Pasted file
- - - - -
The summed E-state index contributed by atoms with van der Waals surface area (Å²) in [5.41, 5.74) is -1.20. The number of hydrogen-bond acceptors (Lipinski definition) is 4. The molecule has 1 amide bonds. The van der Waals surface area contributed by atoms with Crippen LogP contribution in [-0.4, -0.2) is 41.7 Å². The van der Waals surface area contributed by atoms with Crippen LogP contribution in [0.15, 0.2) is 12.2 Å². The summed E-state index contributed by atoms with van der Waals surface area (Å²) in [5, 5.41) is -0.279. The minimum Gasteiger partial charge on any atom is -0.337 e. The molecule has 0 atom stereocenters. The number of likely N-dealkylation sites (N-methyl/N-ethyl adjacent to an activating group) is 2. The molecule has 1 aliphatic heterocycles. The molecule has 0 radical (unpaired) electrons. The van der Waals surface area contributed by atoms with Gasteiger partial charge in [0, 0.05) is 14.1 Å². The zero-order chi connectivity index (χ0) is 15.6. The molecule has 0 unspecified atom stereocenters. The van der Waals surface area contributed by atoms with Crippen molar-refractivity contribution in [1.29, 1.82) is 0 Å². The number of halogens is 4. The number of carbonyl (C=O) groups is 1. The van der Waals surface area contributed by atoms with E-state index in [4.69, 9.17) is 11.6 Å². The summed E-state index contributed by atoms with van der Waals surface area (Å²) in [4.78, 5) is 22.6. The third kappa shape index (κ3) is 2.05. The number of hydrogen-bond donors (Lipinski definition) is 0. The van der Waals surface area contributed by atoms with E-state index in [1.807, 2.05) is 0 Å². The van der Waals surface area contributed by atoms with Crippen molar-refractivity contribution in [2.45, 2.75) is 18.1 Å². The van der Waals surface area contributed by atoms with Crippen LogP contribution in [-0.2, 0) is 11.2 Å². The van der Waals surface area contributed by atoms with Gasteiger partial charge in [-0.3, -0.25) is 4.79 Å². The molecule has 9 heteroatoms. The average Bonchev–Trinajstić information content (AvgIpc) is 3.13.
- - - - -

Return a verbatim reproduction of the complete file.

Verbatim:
The summed E-state index contributed by atoms with van der Waals surface area (Å²) in [5.41, 5.74) is -1.20. The number of hydrogen-bond acceptors (Lipinski definition) is 4. The molecule has 1 amide bonds. The van der Waals surface area contributed by atoms with Crippen LogP contribution in [-0.4, -0.2) is 41.7 Å². The van der Waals surface area contributed by atoms with Crippen LogP contribution in [0.15, 0.2) is 12.2 Å². The summed E-state index contributed by atoms with van der Waals surface area (Å²) in [5, 5.41) is -0.279. The minimum Gasteiger partial charge on any atom is -0.337 e. The molecule has 0 atom stereocenters. The number of likely N-dealkylation sites (N-methyl/N-ethyl adjacent to an activating group) is 2. The molecule has 1 aliphatic heterocycles. The molecule has 0 radical (unpaired) electrons. The van der Waals surface area contributed by atoms with Gasteiger partial charge in [0, 0.05) is 14.1 Å². The zero-order chi connectivity index (χ0) is 15.6. The molecule has 0 unspecified atom stereocenters. The van der Waals surface area contributed by atoms with Crippen molar-refractivity contribution in [1.29, 1.82) is 0 Å². The number of halogens is 4. The number of carbonyl (C=O) groups is 1. The van der Waals surface area contributed by atoms with E-state index in [4.69, 9.17) is 11.6 Å². The summed E-state index contributed by atoms with van der Waals surface area (Å²) in [4.78, 5) is 22.6. The third kappa shape index (κ3) is 2.05. The number of hydrogen-bond donors (Lipinski definition) is 0. The van der Waals surface area contributed by atoms with E-state index in [1.807, 2.05) is 0 Å². The van der Waals surface area contributed by atoms with Crippen molar-refractivity contribution in [2.45, 2.75) is 18.1 Å². The van der Waals surface area contributed by atoms with Crippen LogP contribution in [-0.2, 0) is 11.2 Å². The van der Waals surface area contributed by atoms with Gasteiger partial charge in [-0.3, -0.25) is 4.79 Å². The molecule has 9 heteroatoms. The average Bonchev–Trinajstić information content (AvgIpc) is 3.13.